other traumas—childhood abuse; the death of a friend in scandalous
circumstances; the unremitting sexualization of her presence in the
world as she makes her way through it, pretty and alone.

The obvious thing to say about “Alias Grace
is that its examination of the ways in which women navigate the
relationship between sex and power feels very of the moment. (Last year,
the director, Sarah Polley, wrote about her experiences with Harvey
Weinstein and other men in the film industry for the Times.) But I
don’t want to emphasize its topicality at the risk of passing over its
other fascinations: the way the story moves fluidly from whodunnit to
psychological thriller to political commentary to ghost story to
coming-of-age tale, and back again; the minutely expressive face of
Sarah Gadon, the actress who fully embodies the character of Grace as an
all-telling narrator and the central cipher in the story she relates;
the delicate portrayal of anger, anguish, jealousy, joy, fear, and
desire, and a multitude of ambiguities in between. Please watch it.
—Andrea DenHoed

Photograph by Ben Mark Holzberg / 20th Century Fox / Everett

“Fringe”

The continued success of “Star Wars” and “Star Trek” suggests an odd
truth: for all its focus on the future, sci-fi is often repetitious and
nostalgic. All the more reason to check out “Fringe,” one of the most
original sci-fi shows ever made. The show, which ran from 2008 through
2013, has a wacky premise: it follows an F.B.I. agent, Olivia Dunham (Anna
Torv
, who now stars in “Mindhunter”), as she investigates bizarre events
with the help of a dropout named Peter (Joshua Jackson) and his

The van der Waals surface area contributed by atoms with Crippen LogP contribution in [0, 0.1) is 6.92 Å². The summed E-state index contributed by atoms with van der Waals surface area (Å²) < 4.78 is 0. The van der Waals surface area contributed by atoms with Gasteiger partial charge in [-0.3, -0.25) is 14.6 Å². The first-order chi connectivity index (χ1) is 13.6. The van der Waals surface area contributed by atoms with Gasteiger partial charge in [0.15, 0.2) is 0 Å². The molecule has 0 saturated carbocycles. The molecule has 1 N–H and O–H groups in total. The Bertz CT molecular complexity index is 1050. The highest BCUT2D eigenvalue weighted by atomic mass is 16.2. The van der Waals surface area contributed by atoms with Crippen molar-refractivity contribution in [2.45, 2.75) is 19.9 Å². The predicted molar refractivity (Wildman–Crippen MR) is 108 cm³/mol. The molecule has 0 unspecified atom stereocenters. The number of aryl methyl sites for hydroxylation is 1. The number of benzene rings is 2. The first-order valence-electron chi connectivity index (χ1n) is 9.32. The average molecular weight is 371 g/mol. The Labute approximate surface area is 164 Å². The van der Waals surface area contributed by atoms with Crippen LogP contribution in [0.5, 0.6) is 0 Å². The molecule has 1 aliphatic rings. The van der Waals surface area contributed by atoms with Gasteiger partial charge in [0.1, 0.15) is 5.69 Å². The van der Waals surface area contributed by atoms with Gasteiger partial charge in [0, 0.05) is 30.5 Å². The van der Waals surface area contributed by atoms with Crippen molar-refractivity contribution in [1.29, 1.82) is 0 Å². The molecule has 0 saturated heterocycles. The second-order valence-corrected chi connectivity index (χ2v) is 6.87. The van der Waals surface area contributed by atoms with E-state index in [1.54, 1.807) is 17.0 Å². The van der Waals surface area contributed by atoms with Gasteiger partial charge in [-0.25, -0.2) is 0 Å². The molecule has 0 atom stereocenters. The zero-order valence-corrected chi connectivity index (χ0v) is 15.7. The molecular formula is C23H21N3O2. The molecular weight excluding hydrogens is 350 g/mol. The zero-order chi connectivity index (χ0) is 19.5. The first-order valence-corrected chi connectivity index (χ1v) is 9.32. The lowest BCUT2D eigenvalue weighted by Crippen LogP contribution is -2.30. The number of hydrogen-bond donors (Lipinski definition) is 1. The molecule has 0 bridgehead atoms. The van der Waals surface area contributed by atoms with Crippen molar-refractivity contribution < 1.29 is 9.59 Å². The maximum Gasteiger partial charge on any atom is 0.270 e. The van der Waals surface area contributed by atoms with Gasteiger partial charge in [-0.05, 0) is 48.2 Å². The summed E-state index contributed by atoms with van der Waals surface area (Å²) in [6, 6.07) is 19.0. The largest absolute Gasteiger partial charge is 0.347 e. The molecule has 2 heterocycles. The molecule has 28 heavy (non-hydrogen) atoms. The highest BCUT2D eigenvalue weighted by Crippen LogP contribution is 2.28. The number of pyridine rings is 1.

mad-scientist father, Walter (John Noble). Walter has just been released
from a mental institution; it turns out that, in the nineteen-seventies,
he was a pioneer of “fringe science,” who fried his brain by doing a
little too much research involving sensory-deprivation tanks and LSD. In
the present day, however, his discoveries may be the key to solving
Olivia’s psychedelic mysteries. In a typical episode, a man turns into a
giant porcupine and the team—the trio plus Astrid Farnsworth (Jasika
Nicole
), their genius lab tech—does drugs to figure out why. The magic
of “Fringe” is that a tremendously moving story emerges from the
weirdness. As the monster-of-the-week episodes give way to a more
serialized tale, the show turns out to be a mind-bending exploration of
the nature of reality, and a meditation on guilt and forgiveness, the
nature of personality, and the way we’re all changed by the people we
know. Its central theme may be the love between a father and his
son—“Fringe” has a tenderness rarely seen in sci-fi (or anywhere else).
A few of its Season 1 episodes are wobbly—at first, you may find this
“watch it or skip it?” guide valuable—but the series as a whole concludes ideally, resolving all of
its story lines and achieving a level of emotional profundity that’s
unusual in the genre. It also helps that the cast is stellar: in
addition to Noble, whose performance is one for the ages, it includes
Lance Reddick (Cedric Daniels from “The Wire”), Blair Brown (of “Altered
States” and “Orange Is the New Black”), and Leonard Nimoy, in one of his
last non-Spock roles. —Joshua Rothman

In search of new TV shows? Every Thursday, our writers and editors tell you about the shows they’re watching. Browse The New Yorker Recommends to discover more cultural recommendations from our staff.

Sourse: newyorker.com

Related posts

Leave a Reply

Your email address will not be published. Required fields are marked *

four × three =